Using success stories with our BCN3D printers, we reveal some of the ways medical 3D printing is revolutionizing patient care. Unique properties such as design freedom and accuracy from 3D printing technology prove to be beneficial in all aspects from research to surgery.
Can you think of a better application for 3D printing than saving lives? The world of medical 3D printing presents many different avenues for exploring and is becoming more and more popular – and rightly so! Let’s see how our 3D printers have made their way into medical research, preparation for surgeries, medical references, and surgical tools.
Cancer research at the University of Girona
Due to 3D printing’s versatility, it can be used in research where a lot of iteration is required at a quick rate without compromising the creation of intricate details.
With the help of 3D printing technology, scientists at the University of Girona set out to facilitate investigation and eventually find a drug that exclusively attacks breast cancer cells without damaging healthy parts of the body, ultimately preventing patients from suffering relapses.
To develop a scaffold architecture that stops a high breast cancer cell proliferation rate, the team tested different geometric forms to see which were most effective in separating the cells. They did so by experimenting with 3D printing slicing software. Twenty-seven scaffold configurations were manufactured and then analyzed.
Thanks to additive manufacturing, the researchers were able to study the cells in greater depth to find the bio-indicators responsible for the tumors and how to treat them.
Medical 3D printing biomodels with Mirai3D
The holy grail of medical 3D printing is perhaps the creation of biomodels: anatomical models that represent a bone, organ, or tissue… chances are, if you’ve got it, it’s been printed!
By creating a virtual 3D model and then physically printing it, doctors can mimic these body parts according to every patient and map out each surgery case individually to a high standard. Doctors get a visual representation of the relations between things like veins and organs. 3D printing filaments, particularly flexible ones and those that come in a variety of colors, are an asset here, and even silicone molds can be printed for a truly lifelike feel.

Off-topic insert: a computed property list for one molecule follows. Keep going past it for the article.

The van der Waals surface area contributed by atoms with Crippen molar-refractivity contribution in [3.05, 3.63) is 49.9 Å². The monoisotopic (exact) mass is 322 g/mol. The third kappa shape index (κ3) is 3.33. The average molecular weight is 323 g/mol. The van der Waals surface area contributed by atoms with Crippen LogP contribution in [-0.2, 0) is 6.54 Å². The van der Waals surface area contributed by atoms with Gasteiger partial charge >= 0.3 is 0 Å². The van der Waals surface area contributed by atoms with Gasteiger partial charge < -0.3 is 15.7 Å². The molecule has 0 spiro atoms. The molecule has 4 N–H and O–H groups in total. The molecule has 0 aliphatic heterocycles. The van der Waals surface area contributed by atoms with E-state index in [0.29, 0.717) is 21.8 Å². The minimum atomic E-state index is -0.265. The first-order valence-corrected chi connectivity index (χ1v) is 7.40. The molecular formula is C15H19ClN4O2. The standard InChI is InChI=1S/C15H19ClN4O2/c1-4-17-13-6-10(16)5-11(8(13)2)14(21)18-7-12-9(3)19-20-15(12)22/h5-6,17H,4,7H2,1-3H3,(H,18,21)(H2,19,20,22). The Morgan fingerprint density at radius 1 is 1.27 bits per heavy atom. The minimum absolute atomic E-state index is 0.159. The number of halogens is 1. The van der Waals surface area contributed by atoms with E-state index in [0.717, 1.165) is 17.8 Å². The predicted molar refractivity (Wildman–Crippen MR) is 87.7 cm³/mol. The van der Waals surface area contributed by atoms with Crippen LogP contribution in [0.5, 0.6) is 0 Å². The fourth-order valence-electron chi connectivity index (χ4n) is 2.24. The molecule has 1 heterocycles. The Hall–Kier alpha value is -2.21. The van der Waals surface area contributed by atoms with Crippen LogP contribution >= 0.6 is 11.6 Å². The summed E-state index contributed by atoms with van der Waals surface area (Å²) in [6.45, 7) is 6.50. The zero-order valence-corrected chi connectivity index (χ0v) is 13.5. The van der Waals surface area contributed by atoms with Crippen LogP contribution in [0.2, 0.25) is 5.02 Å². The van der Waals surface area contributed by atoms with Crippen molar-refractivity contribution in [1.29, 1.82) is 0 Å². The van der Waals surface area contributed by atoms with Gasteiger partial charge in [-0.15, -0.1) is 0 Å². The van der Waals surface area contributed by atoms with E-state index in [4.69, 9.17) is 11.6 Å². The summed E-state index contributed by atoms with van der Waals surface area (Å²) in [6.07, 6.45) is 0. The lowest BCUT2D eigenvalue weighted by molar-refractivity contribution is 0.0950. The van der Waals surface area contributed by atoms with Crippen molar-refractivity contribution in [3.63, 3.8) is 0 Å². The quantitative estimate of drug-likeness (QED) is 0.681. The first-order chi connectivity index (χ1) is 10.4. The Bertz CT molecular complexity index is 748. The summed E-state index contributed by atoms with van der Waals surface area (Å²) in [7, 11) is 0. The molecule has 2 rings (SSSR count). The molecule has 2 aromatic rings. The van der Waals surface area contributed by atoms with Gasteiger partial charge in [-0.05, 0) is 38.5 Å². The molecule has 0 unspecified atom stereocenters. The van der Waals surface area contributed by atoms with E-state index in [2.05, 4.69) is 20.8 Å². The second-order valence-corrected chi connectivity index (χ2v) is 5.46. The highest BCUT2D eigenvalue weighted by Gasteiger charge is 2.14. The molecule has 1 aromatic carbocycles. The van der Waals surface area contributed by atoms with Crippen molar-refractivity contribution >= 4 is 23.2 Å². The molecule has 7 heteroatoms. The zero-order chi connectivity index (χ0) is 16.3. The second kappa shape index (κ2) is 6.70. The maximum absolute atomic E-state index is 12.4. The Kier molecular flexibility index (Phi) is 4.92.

As the team at Mirai3D put it, “what once seemed like science fiction is now entirely possible”.
Mirai3D, based in Argentina, took full advantage of this technology when faced with the case of Eli, a 2-year-old girl with a congenital anomaly in her heart. This meant that blood was not being delivered around her body accordingly. The team wasted no time in generating both a virtual model and two physical 3D models.
The first model was more rigid and demonstrated the blood pool, whereas the second more flexible one showed the external area of the cardiac cavities. The team took advantage of different colored filaments and the surgery was completed with no complications.
Tools at SJD Barcelona Children’s Hospital
The team at SJD Barcelona Children’s Hospital incorporates 3D printing into around 200 surgeries per year throughout 9 different specialties.
One particular oncological case where 3D printing technology played a key role was that of Andres, a young boy in need of resection in the right maxillary bone under his eye. Of course, any facial operation bears an important aesthetic quality. Moreover, the patient had already lost sight in his left eye, meaning the protection of his right was imperative.
The radiologists, oncologists, engineers, and surgeons worked together to create positioning and cutting tools, as well as a biomodel, to specifically fit the patient’s skull. On the day of the surgery, the doctors were equipped with custom tools and newfound confidence from their familiarity with the case.
As we’ve just seen in these three cases, the medical 3D printing field opens up opportunities previously and recently impossible. It’s definitely one of the most valuable uses we can think of for a BCN3D machine!